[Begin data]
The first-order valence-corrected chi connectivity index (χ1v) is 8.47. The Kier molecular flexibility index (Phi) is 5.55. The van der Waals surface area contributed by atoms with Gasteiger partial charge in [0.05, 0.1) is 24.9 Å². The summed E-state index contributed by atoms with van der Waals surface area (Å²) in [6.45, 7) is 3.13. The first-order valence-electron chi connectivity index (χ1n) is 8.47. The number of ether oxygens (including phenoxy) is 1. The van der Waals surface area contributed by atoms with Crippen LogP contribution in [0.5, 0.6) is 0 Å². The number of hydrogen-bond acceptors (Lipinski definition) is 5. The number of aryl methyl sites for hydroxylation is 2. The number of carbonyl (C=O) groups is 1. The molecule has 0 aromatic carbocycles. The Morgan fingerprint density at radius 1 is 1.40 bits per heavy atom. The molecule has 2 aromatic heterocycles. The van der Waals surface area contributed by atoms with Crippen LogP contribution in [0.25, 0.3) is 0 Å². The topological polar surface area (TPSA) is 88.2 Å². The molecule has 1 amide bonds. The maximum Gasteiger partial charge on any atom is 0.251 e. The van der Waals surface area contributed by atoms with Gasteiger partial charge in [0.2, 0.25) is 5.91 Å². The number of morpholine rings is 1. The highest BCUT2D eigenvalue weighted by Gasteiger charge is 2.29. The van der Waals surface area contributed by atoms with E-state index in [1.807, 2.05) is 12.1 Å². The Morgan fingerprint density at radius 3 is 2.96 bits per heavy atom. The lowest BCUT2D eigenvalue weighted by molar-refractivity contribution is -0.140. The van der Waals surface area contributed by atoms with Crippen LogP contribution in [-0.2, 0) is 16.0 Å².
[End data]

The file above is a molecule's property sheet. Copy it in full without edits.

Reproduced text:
The first-order valence-corrected chi connectivity index (χ1v) is 8.47. The Kier molecular flexibility index (Phi) is 5.55. The van der Waals surface area contributed by atoms with Gasteiger partial charge in [0.05, 0.1) is 24.9 Å². The summed E-state index contributed by atoms with van der Waals surface area (Å²) in [6.45, 7) is 3.13. The first-order valence-electron chi connectivity index (χ1n) is 8.47. The number of ether oxygens (including phenoxy) is 1. The van der Waals surface area contributed by atoms with Crippen LogP contribution in [0.5, 0.6) is 0 Å². The number of hydrogen-bond acceptors (Lipinski definition) is 5. The number of aryl methyl sites for hydroxylation is 2. The number of carbonyl (C=O) groups is 1. The molecule has 0 aromatic carbocycles. The Morgan fingerprint density at radius 1 is 1.40 bits per heavy atom. The molecule has 2 aromatic heterocycles. The van der Waals surface area contributed by atoms with Crippen LogP contribution in [0.25, 0.3) is 0 Å². The topological polar surface area (TPSA) is 88.2 Å². The molecule has 1 amide bonds. The maximum Gasteiger partial charge on any atom is 0.251 e. The van der Waals surface area contributed by atoms with Gasteiger partial charge in [0.2, 0.25) is 5.91 Å². The number of morpholine rings is 1. The highest BCUT2D eigenvalue weighted by Gasteiger charge is 2.29. The van der Waals surface area contributed by atoms with E-state index in [1.807, 2.05) is 12.1 Å². The Morgan fingerprint density at radius 3 is 2.96 bits per heavy atom. The lowest BCUT2D eigenvalue weighted by molar-refractivity contribution is -0.140. The van der Waals surface area contributed by atoms with Crippen LogP contribution in [-0.2, 0) is 16.0 Å².